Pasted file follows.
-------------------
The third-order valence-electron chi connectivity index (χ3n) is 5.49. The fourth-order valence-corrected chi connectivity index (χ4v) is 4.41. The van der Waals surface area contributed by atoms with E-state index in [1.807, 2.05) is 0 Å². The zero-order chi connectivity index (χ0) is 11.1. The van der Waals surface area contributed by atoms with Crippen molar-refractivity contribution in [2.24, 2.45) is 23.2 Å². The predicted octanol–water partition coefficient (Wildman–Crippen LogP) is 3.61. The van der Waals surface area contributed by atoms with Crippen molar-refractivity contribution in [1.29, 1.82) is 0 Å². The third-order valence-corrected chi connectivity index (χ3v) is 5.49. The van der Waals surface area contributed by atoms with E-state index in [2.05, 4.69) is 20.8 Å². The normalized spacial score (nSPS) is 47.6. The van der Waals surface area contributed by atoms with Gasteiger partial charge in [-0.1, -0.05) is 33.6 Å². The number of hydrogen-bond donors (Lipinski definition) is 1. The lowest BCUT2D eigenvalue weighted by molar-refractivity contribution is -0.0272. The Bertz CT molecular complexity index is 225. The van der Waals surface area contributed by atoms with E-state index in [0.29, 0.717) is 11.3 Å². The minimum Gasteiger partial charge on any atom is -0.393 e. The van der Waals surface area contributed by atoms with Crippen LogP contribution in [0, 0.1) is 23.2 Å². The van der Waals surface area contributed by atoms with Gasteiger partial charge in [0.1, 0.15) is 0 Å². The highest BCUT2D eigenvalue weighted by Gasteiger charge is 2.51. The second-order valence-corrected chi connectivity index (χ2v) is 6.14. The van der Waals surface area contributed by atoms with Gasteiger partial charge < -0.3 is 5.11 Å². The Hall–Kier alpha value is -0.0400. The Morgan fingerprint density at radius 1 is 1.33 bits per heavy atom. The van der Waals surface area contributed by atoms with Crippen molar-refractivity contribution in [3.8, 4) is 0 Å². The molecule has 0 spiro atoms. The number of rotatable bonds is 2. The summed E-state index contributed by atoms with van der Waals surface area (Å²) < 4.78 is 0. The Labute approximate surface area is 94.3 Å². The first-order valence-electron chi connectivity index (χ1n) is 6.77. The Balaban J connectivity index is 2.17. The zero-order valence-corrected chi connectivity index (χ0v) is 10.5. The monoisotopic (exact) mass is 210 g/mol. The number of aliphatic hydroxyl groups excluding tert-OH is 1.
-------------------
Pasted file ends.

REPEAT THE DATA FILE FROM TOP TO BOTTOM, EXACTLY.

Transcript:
The third-order valence-electron chi connectivity index (χ3n) is 5.49. The fourth-order valence-corrected chi connectivity index (χ4v) is 4.41. The van der Waals surface area contributed by atoms with E-state index in [1.807, 2.05) is 0 Å². The zero-order chi connectivity index (χ0) is 11.1. The van der Waals surface area contributed by atoms with Crippen molar-refractivity contribution in [2.24, 2.45) is 23.2 Å². The predicted octanol–water partition coefficient (Wildman–Crippen LogP) is 3.61. The van der Waals surface area contributed by atoms with Crippen molar-refractivity contribution in [1.29, 1.82) is 0 Å². The third-order valence-corrected chi connectivity index (χ3v) is 5.49. The van der Waals surface area contributed by atoms with E-state index in [2.05, 4.69) is 20.8 Å². The normalized spacial score (nSPS) is 47.6. The van der Waals surface area contributed by atoms with Gasteiger partial charge in [-0.1, -0.05) is 33.6 Å². The number of hydrogen-bond donors (Lipinski definition) is 1. The lowest BCUT2D eigenvalue weighted by molar-refractivity contribution is -0.0272. The Bertz CT molecular complexity index is 225. The van der Waals surface area contributed by atoms with E-state index in [0.29, 0.717) is 11.3 Å². The minimum Gasteiger partial charge on any atom is -0.393 e. The van der Waals surface area contributed by atoms with Crippen LogP contribution in [0, 0.1) is 23.2 Å². The van der Waals surface area contributed by atoms with Gasteiger partial charge in [0.1, 0.15) is 0 Å². The highest BCUT2D eigenvalue weighted by Gasteiger charge is 2.51. The second-order valence-corrected chi connectivity index (χ2v) is 6.14. The van der Waals surface area contributed by atoms with Gasteiger partial charge < -0.3 is 5.11 Å². The Hall–Kier alpha value is -0.0400. The Morgan fingerprint density at radius 1 is 1.33 bits per heavy atom. The van der Waals surface area contributed by atoms with Crippen molar-refractivity contribution in [3.8, 4) is 0 Å². The molecule has 0 spiro atoms. The number of rotatable bonds is 2. The summed E-state index contributed by atoms with van der Waals surface area (Å²) < 4.78 is 0. The Labute approximate surface area is 94.3 Å². The first-order valence-electron chi connectivity index (χ1n) is 6.77. The Balaban J connectivity index is 2.17. The zero-order valence-corrected chi connectivity index (χ0v) is 10.5. The monoisotopic (exact) mass is 210 g/mol. The number of aliphatic hydroxyl groups excluding tert-OH is 1.